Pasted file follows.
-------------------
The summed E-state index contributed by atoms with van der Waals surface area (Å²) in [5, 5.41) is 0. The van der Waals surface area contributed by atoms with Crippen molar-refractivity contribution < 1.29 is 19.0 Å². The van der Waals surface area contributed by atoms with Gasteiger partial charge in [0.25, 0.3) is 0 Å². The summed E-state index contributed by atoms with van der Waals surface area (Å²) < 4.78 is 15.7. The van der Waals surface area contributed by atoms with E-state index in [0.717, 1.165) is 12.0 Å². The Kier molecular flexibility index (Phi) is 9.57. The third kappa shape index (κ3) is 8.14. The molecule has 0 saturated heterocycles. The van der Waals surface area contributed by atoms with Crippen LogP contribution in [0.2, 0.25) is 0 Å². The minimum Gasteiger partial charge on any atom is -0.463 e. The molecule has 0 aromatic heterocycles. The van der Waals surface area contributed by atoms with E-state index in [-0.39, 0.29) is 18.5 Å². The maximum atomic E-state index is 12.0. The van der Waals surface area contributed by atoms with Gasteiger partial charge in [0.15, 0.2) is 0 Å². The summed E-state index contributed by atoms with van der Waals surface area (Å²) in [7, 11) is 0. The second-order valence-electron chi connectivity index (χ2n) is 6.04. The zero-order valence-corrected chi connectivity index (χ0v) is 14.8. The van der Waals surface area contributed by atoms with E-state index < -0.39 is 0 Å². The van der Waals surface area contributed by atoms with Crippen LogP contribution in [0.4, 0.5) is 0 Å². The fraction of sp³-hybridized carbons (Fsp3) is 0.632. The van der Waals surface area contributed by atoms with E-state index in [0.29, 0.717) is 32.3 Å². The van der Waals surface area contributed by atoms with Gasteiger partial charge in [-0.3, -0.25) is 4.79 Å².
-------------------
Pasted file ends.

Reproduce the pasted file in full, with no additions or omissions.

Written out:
The summed E-state index contributed by atoms with van der Waals surface area (Å²) in [5, 5.41) is 0. The van der Waals surface area contributed by atoms with Crippen molar-refractivity contribution < 1.29 is 19.0 Å². The van der Waals surface area contributed by atoms with Gasteiger partial charge in [0.25, 0.3) is 0 Å². The summed E-state index contributed by atoms with van der Waals surface area (Å²) < 4.78 is 15.7. The van der Waals surface area contributed by atoms with E-state index in [0.717, 1.165) is 12.0 Å². The Kier molecular flexibility index (Phi) is 9.57. The third kappa shape index (κ3) is 8.14. The molecule has 0 saturated heterocycles. The van der Waals surface area contributed by atoms with Crippen LogP contribution in [0.2, 0.25) is 0 Å². The minimum Gasteiger partial charge on any atom is -0.463 e. The molecule has 0 aromatic heterocycles. The van der Waals surface area contributed by atoms with E-state index in [-0.39, 0.29) is 18.5 Å². The maximum atomic E-state index is 12.0. The van der Waals surface area contributed by atoms with Gasteiger partial charge in [0.15, 0.2) is 0 Å². The summed E-state index contributed by atoms with van der Waals surface area (Å²) in [7, 11) is 0. The second-order valence-electron chi connectivity index (χ2n) is 6.04. The zero-order valence-corrected chi connectivity index (χ0v) is 14.8. The van der Waals surface area contributed by atoms with E-state index < -0.39 is 0 Å². The van der Waals surface area contributed by atoms with Crippen LogP contribution in [0.4, 0.5) is 0 Å². The fraction of sp³-hybridized carbons (Fsp3) is 0.632. The van der Waals surface area contributed by atoms with E-state index in [0.29, 0.717) is 32.3 Å². The van der Waals surface area contributed by atoms with Gasteiger partial charge in [-0.3, -0.25) is 4.79 Å².